A Labyrinth Spider Answers my Knock

Different from other spiders in the family Agelenidae, the A. labyrinthica, has a set of at least four trichobothria on the upper side of their tarsus of the first pair of legs. A. labyrinthica have approximately 25 trichobothria per walking leg. These hairs help the spider detect prey that has been caught in its web, or even prey that is near enough to cause vibrations in its web. The trichobothria hairs essentially act as a long-distance sensory system for A. labyrinthica that helps them detect prey with great accuracy and speed.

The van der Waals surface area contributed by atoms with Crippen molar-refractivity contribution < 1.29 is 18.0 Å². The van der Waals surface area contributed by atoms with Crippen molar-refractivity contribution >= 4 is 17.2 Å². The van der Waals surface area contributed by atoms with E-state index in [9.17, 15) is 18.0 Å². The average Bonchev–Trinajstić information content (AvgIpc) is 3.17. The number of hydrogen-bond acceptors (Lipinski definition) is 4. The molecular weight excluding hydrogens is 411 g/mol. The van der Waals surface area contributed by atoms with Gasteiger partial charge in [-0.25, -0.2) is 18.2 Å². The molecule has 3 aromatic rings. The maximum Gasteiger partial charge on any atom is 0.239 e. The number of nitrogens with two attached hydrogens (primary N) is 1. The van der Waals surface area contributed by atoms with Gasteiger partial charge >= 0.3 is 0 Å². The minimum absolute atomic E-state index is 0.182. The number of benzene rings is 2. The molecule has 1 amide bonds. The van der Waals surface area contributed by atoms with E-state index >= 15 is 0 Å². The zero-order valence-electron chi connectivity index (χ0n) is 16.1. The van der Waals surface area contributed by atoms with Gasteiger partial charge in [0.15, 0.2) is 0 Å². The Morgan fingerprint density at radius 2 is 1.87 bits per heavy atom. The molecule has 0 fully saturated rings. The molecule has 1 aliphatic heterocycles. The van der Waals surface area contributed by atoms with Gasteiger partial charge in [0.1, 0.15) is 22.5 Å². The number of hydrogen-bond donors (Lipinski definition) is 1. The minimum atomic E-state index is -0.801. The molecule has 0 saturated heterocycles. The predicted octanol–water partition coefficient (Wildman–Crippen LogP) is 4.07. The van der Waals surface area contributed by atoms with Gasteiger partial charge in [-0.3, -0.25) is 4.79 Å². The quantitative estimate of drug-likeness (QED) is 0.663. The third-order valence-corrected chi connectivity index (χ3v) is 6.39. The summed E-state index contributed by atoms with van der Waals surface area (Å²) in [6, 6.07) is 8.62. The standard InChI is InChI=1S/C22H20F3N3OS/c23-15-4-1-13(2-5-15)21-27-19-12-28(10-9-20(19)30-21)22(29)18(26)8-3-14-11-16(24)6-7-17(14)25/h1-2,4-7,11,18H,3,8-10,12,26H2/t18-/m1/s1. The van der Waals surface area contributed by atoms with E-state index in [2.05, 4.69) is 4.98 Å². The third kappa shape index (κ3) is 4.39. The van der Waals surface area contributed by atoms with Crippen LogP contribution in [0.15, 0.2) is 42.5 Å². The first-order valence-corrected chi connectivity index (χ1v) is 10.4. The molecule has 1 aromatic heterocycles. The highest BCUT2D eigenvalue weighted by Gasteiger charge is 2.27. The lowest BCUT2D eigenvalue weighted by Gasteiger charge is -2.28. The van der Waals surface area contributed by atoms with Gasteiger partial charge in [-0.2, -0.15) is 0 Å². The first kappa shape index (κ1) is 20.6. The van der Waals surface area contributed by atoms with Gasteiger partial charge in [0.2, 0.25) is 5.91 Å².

Image | This entry was posted in Wilden Marsh Nature Reserve. Bookmark the permalink.

2 Responses to A Labyrinth Spider Answers my Knock

  1. Wonderful closeup image including all those sensory hairs!

    Liked by 1 person

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